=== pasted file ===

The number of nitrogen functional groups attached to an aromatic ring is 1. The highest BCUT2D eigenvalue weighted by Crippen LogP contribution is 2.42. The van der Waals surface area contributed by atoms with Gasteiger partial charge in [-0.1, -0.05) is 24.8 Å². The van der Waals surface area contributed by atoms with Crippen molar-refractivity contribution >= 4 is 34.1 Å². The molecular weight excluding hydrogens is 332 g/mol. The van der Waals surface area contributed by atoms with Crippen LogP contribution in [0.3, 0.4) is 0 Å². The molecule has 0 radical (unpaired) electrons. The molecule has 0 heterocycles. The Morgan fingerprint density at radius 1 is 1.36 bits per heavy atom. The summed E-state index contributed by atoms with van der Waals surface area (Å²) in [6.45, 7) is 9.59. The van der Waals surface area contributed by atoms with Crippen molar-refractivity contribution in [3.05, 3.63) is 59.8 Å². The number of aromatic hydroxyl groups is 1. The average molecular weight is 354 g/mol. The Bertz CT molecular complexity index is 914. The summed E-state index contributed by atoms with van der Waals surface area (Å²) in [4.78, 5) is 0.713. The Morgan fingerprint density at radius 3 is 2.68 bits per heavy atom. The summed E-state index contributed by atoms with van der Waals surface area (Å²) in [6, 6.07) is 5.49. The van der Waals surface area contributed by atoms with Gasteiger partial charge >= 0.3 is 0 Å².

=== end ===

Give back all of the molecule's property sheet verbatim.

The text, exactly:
The number of nitrogen functional groups attached to an aromatic ring is 1. The highest BCUT2D eigenvalue weighted by Crippen LogP contribution is 2.42. The van der Waals surface area contributed by atoms with Gasteiger partial charge in [-0.1, -0.05) is 24.8 Å². The van der Waals surface area contributed by atoms with Crippen molar-refractivity contribution >= 4 is 34.1 Å². The molecular weight excluding hydrogens is 332 g/mol. The van der Waals surface area contributed by atoms with Crippen LogP contribution in [0.3, 0.4) is 0 Å². The molecule has 0 radical (unpaired) electrons. The molecule has 0 heterocycles. The Morgan fingerprint density at radius 1 is 1.36 bits per heavy atom. The summed E-state index contributed by atoms with van der Waals surface area (Å²) in [6.45, 7) is 9.59. The van der Waals surface area contributed by atoms with Crippen molar-refractivity contribution in [3.05, 3.63) is 59.8 Å². The number of aromatic hydroxyl groups is 1. The average molecular weight is 354 g/mol. The Bertz CT molecular complexity index is 914. The summed E-state index contributed by atoms with van der Waals surface area (Å²) in [4.78, 5) is 0.713. The Morgan fingerprint density at radius 3 is 2.68 bits per heavy atom. The summed E-state index contributed by atoms with van der Waals surface area (Å²) in [6, 6.07) is 5.49. The van der Waals surface area contributed by atoms with Gasteiger partial charge >= 0.3 is 0 Å².